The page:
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Santa Claus and Father Christmas: the difference explained

December 22, 2015

Today I’m going to tell you something interesting about the difference between Santa Claus and Father Christmas. I’ve blogged before about how Americans use only the former term, while we Brits prefer the latter. But I never knew the reason for this. I’d always assumed they were two different names for the same person. But they’re not.

When we were filming Back in Time for Christmas, Giles Coren turned up in the 70s dressed as Father Christmas and explained the difference to us. The scene did not make the final cut so I record his explanation here. Father Christmas was an old English personification of Christmas cheer. He had nothing to do with giving presents. He was all about boozing and feasting. He wasn’t popular with Puritans, so they didn’t take him to America with them when they emigrated from England in the 17th century.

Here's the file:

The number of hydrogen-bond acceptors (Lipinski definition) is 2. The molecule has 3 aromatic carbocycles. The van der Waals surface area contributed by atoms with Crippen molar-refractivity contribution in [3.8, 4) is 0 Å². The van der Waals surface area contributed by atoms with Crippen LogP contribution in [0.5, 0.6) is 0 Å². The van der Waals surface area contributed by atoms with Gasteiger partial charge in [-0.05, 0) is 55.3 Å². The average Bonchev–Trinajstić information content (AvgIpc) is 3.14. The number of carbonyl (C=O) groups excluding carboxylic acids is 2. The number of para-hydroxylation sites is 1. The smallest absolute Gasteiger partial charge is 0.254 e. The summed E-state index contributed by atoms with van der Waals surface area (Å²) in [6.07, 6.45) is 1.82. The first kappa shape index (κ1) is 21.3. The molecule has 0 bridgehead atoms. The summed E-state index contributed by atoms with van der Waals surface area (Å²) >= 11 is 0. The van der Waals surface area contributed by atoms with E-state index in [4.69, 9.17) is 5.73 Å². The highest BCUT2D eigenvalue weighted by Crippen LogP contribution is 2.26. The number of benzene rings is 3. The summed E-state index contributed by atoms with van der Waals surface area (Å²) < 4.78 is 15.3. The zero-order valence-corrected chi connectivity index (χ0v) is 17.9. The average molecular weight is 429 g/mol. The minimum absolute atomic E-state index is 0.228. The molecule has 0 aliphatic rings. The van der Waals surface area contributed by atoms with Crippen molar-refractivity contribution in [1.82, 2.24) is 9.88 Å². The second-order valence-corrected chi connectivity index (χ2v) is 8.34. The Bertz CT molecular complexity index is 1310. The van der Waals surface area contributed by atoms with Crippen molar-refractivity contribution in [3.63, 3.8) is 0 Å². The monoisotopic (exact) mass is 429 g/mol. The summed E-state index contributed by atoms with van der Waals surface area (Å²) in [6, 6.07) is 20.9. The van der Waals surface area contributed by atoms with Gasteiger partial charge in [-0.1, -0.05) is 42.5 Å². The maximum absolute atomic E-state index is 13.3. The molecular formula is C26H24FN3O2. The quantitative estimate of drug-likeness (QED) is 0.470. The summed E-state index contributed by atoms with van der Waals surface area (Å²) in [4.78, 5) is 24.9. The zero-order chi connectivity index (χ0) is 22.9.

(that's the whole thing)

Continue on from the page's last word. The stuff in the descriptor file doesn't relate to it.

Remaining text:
However, later waves of settlers in America from the Netherlands and other countries brought Santa Claus with them – a mythical figure based on St. Nicholas, who brings gifts.

Now, of course, in Britain we have more or less amalgamated the two. Which is good because we get the boozing and feasting and the presents. Ho ho ho!

Merry Christmas everybody!

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One Comment
  1. I think ‘Father Christmas’ is more English, than British. My experience living in Scotland is that it has always been Santa Claus, never Father Christmas but then we always had more links with the Low Countries than England. I always find ‘Father Christmas’ slightly archaic. Of course Christmas is more of an English festival than Scottish one. Until the late 1950’s Christmas was not a holiday in Scotland and Boxing Day only became a holiday in the 1970s. My mother (90) still talks about how presents were exchanged at Hogmanay and New Year, never Christmas. Although London may have been fire bombed I don’t think there was a mass bombing of Scotland at Christmas 1940, and our buses do run on Christmas Day, well they do in Edinburgh.

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